Translation:Shulchan Aruch/Choshen Mishpat/135
Paragraph 1- Notwithstanding the fact that one who has possession of a moveable item is believed to say it belongs to him, he would not be believed on domesticated and non-domesticated animals because given that it walks there is a concern the animal entered his possession on its own or perhaps he took it off the road and obtained possession. Thus, if the protestor has witnesses that the animal belongs to him, he would swear a heses oath and take the animal. If he does not have witnesses, the possessor would swear a heses oath and keep the animal. In a place where the custom is to give animals to the shepherd in the morning and take it back in the evening in a manner that the animal is never walking alone, the status of such an animal would be the same as other movable items and the possessor would be believed with a heses oath to say it belongs to him. If the possessor claims the animal damaged him up to its value or that the owner owed him such amount, he would swear while grasping a holy item. There are those who say that if the possessor had possession for three years, he would have a presumption of ownership in all cases.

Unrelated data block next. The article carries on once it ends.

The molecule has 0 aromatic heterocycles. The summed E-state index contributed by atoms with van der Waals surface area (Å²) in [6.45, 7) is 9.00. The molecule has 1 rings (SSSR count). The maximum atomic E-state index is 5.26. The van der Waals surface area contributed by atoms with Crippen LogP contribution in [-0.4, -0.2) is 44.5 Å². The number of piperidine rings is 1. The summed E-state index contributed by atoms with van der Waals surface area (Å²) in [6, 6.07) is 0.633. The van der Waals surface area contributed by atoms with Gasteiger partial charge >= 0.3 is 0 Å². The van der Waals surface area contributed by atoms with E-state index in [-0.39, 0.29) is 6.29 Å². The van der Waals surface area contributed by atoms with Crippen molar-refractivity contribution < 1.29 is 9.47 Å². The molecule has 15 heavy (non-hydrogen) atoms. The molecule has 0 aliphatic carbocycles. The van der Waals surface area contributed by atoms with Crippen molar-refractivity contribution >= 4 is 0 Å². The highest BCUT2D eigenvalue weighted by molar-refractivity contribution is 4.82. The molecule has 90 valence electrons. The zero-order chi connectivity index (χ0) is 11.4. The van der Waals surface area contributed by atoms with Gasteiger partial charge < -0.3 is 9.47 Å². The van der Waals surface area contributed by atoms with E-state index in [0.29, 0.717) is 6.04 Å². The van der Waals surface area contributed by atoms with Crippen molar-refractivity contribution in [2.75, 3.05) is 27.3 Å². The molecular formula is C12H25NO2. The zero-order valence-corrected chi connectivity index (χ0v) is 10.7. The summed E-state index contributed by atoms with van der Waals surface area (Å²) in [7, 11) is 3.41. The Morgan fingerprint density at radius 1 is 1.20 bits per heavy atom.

Paragraph 2- A gentile slave has the status of an animal, and one does not obtain a presumption of ownership until three years because he walks. The possessor must bring proof that he used him as a master would use a slave for those three years. If the slave is a minor who cannot walk, he would have the status of other movable items and the possessor would gain a presumption immediately, even if the slave has a mother who often comes in and out of the possessor’s home.